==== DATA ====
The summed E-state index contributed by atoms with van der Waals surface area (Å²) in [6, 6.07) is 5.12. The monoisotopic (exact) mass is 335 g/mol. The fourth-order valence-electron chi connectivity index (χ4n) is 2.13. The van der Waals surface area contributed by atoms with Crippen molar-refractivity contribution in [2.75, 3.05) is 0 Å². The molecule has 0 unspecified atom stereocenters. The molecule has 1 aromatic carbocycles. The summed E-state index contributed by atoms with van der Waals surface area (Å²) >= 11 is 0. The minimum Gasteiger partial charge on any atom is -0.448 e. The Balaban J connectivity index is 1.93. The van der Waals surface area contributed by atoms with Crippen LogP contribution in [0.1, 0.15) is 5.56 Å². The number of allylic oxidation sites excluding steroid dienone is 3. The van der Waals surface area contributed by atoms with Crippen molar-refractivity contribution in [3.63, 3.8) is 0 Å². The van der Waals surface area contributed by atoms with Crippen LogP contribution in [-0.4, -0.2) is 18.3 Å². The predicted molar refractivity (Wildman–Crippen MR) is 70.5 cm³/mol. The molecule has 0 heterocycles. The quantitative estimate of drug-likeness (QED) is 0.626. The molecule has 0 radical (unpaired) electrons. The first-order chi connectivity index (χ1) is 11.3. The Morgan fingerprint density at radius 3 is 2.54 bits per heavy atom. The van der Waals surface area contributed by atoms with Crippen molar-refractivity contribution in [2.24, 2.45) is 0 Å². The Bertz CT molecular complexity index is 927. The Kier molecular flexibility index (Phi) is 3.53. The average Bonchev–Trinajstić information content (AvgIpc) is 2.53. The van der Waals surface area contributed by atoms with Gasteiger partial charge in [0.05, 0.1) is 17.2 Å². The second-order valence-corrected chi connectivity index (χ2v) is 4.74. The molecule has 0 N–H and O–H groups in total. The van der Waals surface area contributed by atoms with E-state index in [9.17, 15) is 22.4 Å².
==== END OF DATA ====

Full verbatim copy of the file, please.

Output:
The summed E-state index contributed by atoms with van der Waals surface area (Å²) in [6, 6.07) is 5.12. The monoisotopic (exact) mass is 335 g/mol. The fourth-order valence-electron chi connectivity index (χ4n) is 2.13. The van der Waals surface area contributed by atoms with Crippen molar-refractivity contribution in [2.75, 3.05) is 0 Å². The molecule has 0 unspecified atom stereocenters. The molecule has 1 aromatic carbocycles. The summed E-state index contributed by atoms with van der Waals surface area (Å²) >= 11 is 0. The minimum Gasteiger partial charge on any atom is -0.448 e. The Balaban J connectivity index is 1.93. The van der Waals surface area contributed by atoms with Crippen LogP contribution in [0.1, 0.15) is 5.56 Å². The number of allylic oxidation sites excluding steroid dienone is 3. The van der Waals surface area contributed by atoms with Crippen molar-refractivity contribution in [3.63, 3.8) is 0 Å². The van der Waals surface area contributed by atoms with Crippen LogP contribution in [-0.4, -0.2) is 18.3 Å². The predicted molar refractivity (Wildman–Crippen MR) is 70.5 cm³/mol. The molecule has 0 heterocycles. The quantitative estimate of drug-likeness (QED) is 0.626. The molecule has 0 radical (unpaired) electrons. The first-order chi connectivity index (χ1) is 11.3. The Morgan fingerprint density at radius 3 is 2.54 bits per heavy atom. The van der Waals surface area contributed by atoms with Crippen molar-refractivity contribution in [2.24, 2.45) is 0 Å². The Bertz CT molecular complexity index is 927. The Kier molecular flexibility index (Phi) is 3.53. The average Bonchev–Trinajstić information content (AvgIpc) is 2.53. The van der Waals surface area contributed by atoms with Gasteiger partial charge in [0.05, 0.1) is 17.2 Å². The second-order valence-corrected chi connectivity index (χ2v) is 4.74. The molecule has 0 N–H and O–H groups in total. The van der Waals surface area contributed by atoms with E-state index in [9.17, 15) is 22.4 Å².